Many people are increasingly concerned about the sustainability of their home-related purchases, and their number is growing. A recent global study has found that three out of four millennials consider sustainability to be the top priority when they shop; this is up from about 50 per cent back in 2014.
Sustainability has become something of a buzzword, but how does it translate into buying furniture? When it comes to buying wooden furniture in particular, there are lots of grey areas that can be difficult for a consumer to navigate. For example, although there is the Timber Procurement Policy in the UK, WWF research from 2015 found that only 10 per cent of timber deliveries were checked for compliance. This means that ensuring that furniture is made from sustainable timber is largely left for individual companies to enforce.
There is, however, a growing number of independent organisations that assess the sustainability of furniture products. One of them is the Ethical Company Organisation (ECO), which runs The Good Shopping Guide – with a dedicated section on ethical furniture. Consumers can clearly see how different retailers score on the organisation's sustainability assessment, and include many major high street furniture retailers. As the ECO guidelines to shopping sustainably make clear, just because timber has been imported into the EU legally, it doesn't mean that it's from sustainably managed forests. Checking that the company's timber is FSC-certified is the best practice, as well as avoiding timber that comes from the Amazonian basin, where illegal logging is rife.
US readers may want to consult the Sustainable Furnishing Council, who have their own assessment programme called 'What's it made of?', as well as a 'Wood Furniture Storecard', which is their seal of approval for wood furniture manufacturers.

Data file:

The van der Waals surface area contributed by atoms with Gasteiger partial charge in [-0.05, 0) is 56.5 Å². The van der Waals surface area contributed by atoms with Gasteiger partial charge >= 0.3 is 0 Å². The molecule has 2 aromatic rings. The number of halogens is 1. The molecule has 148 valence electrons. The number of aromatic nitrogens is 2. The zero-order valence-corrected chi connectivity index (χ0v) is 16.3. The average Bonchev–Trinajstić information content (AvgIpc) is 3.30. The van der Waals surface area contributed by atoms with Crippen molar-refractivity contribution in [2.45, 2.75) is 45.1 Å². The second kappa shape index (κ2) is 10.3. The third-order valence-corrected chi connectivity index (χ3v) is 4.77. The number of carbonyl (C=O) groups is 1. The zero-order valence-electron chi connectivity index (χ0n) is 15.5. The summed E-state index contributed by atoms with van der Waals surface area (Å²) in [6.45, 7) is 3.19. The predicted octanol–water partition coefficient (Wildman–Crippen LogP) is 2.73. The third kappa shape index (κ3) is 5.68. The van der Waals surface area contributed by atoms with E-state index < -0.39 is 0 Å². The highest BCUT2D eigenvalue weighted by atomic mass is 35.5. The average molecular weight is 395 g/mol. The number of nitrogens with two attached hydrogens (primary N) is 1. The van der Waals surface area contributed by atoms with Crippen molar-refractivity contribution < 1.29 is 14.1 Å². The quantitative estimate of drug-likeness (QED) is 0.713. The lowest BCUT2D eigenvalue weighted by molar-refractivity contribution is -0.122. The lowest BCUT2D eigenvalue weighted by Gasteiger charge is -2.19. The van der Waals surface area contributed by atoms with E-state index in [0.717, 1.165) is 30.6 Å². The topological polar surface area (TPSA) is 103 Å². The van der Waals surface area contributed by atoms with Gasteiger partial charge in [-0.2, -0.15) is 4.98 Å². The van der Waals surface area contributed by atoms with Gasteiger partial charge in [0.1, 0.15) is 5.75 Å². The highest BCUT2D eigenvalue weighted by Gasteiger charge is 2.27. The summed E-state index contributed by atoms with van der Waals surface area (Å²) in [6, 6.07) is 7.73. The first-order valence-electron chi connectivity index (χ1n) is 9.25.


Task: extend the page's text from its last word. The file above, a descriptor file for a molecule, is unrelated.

While a large component of sustainability is the impact of a particular production method on ecosystems, the concept also includes the conditions of labour under which products are made. We all know about the Fair Trade label nowadays, but it doesn't apply to all industries, and furniture manufacturing doesn't show consistent participation in the programme. Again, for the consumer this means going to independent organisations that specialise in monitoring particular industries. For example, Good Weave are committed to ending child labour in rug manufacturing, and buying a rug or carpet with their label is a good way to ensure it's sustainably made.
If sourcing ethical products individually sounds exhausting, there are furniture retailers that are putting sustainability first in their product sourcing – and that make their policies and priorities very transparent. For example, London-based Adventures in Furniture will not only tell you about where the materials for their pieces are sourced, but also where the item was made and what the workshop conditions are like. Another furniture company dedicated to sustainability is Myakka (see lead picture), who have gained an Ethical Accreditation from The Ethical Company Organisation.
Buying sustainably still requires a fair bit of research and effort – but with so many of us prepared to make it, and clearly prioritising ethics when buying homewares, more and more companies will work harder to satisfy the demand for ethical products.
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